Sex Drives: Fantasies of Fascism in Literary Modernism

Sex Drives: Fantasies of Fascism in Literary Modernism

Sex Drives: Fantasies of Fascism in Literary Modernism

Sex Drives: Fantasies of Fascism in Literary Modernism

Synopsis

Frost argues that the first generation of writers raised within psycho-analytic discourse found in fascism the libidinal unconscious through which to fantasise acts not permitted in a democratic conception of sexuality without power relations.

Excerpt

Jung hardly went far enough when he said, “Hitler is the unconscious of every German”; he comes uncomfortably near to being the unconscious of most of us.

—W. H. Auden

Sexualized images of fascism are commonly assumed to be the creation of postwar and postmodern culture: How could anyone who had lived through fascism have such a mistaken understanding of it? In Political Inversions, Andrew Hewitt suggests that images of eroticized fascism are drawn from “a store of representational fragments that are constantly recycled in popular culture, where they acquire an erotic charge they never really exerted the first time around” (1—2). On the contrary: many fictions written at the height of fascism crackle with just such an erotic charge, which can be traced to cultural preoccupations that were well in place even before the historical rise of fascism. While the idea of a prefascist construction of fascism may seem anachronistic, what I am suggesting is that British, French, and U.S. fictions of fascism are part of a cultural strategy, established in World War I and extending into World War II, to align the political enemy with sexual deviance. There are two important components of this strategy—propaganda and libido theories—which I will outline in this chapter.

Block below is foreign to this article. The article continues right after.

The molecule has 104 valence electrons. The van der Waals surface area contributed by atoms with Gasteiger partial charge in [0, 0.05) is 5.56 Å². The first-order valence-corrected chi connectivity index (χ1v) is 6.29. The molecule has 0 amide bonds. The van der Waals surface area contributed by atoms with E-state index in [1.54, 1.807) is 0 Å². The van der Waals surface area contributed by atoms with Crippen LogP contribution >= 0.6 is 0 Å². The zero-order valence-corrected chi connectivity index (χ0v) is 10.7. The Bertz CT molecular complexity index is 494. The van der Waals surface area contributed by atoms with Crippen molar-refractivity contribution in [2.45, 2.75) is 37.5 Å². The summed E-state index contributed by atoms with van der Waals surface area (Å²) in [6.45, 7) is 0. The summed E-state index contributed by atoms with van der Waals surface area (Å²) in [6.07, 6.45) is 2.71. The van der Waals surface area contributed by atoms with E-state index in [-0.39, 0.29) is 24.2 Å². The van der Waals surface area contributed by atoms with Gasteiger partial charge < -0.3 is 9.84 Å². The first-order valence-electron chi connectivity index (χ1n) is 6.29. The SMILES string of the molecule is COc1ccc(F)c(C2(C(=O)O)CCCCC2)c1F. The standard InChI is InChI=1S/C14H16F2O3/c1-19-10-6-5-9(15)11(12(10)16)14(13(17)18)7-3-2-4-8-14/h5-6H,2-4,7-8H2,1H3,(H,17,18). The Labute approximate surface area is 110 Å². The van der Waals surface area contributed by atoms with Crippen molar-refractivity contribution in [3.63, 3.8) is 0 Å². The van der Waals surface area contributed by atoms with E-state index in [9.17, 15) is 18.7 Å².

During World War I, British, French and U.S. critiques of authoritarianism depicted Germany under the Kaiser as a violently atavistic nation that had abandoned the civilized practices of democracy. This discourse made use of popularized psychoanalytic theories of the unconscious and repression. Specifically, it viewed authoritarianism as unleashing unruly libidinal impulses and credited democracy with enacting the libidinal repression necessary for social management. This notion of authoritarianism flinging open the floodgates of erotic energy and violence persisted with the rise of fas-

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